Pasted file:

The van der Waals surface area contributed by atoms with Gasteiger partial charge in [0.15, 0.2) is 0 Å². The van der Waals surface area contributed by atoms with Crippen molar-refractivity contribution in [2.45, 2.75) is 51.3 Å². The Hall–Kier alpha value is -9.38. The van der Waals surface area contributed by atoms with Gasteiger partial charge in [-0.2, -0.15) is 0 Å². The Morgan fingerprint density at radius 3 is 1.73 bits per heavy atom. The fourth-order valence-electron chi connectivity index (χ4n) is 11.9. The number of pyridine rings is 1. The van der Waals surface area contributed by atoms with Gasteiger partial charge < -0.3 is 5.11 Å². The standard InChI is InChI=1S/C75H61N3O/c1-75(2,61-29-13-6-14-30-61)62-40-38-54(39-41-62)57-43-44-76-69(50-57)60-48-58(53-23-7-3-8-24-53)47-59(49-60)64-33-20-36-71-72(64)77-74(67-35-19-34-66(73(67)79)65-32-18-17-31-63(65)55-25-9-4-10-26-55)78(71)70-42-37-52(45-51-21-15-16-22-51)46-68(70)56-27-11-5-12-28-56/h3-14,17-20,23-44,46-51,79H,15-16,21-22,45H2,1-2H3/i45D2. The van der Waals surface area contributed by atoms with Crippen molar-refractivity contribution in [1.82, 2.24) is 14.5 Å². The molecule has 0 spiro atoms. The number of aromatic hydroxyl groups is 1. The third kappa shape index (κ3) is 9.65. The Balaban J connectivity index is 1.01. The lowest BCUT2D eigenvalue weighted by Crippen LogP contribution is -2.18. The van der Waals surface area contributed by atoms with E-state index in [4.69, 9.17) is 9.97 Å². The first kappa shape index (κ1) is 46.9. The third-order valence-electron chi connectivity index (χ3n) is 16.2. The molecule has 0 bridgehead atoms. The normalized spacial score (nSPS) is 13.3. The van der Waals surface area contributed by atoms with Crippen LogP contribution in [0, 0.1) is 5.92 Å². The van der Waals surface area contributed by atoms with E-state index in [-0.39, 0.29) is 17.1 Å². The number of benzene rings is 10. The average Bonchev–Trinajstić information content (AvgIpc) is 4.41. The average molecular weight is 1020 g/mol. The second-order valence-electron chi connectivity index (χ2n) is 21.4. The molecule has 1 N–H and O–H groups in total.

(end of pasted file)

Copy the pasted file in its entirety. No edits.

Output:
The van der Waals surface area contributed by atoms with Gasteiger partial charge in [0.15, 0.2) is 0 Å². The van der Waals surface area contributed by atoms with Crippen molar-refractivity contribution in [2.45, 2.75) is 51.3 Å². The Hall–Kier alpha value is -9.38. The van der Waals surface area contributed by atoms with Gasteiger partial charge in [-0.2, -0.15) is 0 Å². The Morgan fingerprint density at radius 3 is 1.73 bits per heavy atom. The fourth-order valence-electron chi connectivity index (χ4n) is 11.9. The number of pyridine rings is 1. The van der Waals surface area contributed by atoms with Gasteiger partial charge < -0.3 is 5.11 Å². The standard InChI is InChI=1S/C75H61N3O/c1-75(2,61-29-13-6-14-30-61)62-40-38-54(39-41-62)57-43-44-76-69(50-57)60-48-58(53-23-7-3-8-24-53)47-59(49-60)64-33-20-36-71-72(64)77-74(67-35-19-34-66(73(67)79)65-32-18-17-31-63(65)55-25-9-4-10-26-55)78(71)70-42-37-52(45-51-21-15-16-22-51)46-68(70)56-27-11-5-12-28-56/h3-14,17-20,23-44,46-51,79H,15-16,21-22,45H2,1-2H3/i45D2. The van der Waals surface area contributed by atoms with Crippen molar-refractivity contribution in [1.82, 2.24) is 14.5 Å². The molecule has 0 spiro atoms. The number of aromatic hydroxyl groups is 1. The third kappa shape index (κ3) is 9.65. The Balaban J connectivity index is 1.01. The lowest BCUT2D eigenvalue weighted by Crippen LogP contribution is -2.18. The van der Waals surface area contributed by atoms with E-state index in [4.69, 9.17) is 9.97 Å². The first kappa shape index (κ1) is 46.9. The third-order valence-electron chi connectivity index (χ3n) is 16.2. The molecule has 0 bridgehead atoms. The normalized spacial score (nSPS) is 13.3. The van der Waals surface area contributed by atoms with Crippen LogP contribution in [0, 0.1) is 5.92 Å². The van der Waals surface area contributed by atoms with E-state index in [-0.39, 0.29) is 17.1 Å². The number of benzene rings is 10. The average Bonchev–Trinajstić information content (AvgIpc) is 4.41. The average molecular weight is 1020 g/mol. The second-order valence-electron chi connectivity index (χ2n) is 21.4. The molecule has 1 N–H and O–H groups in total.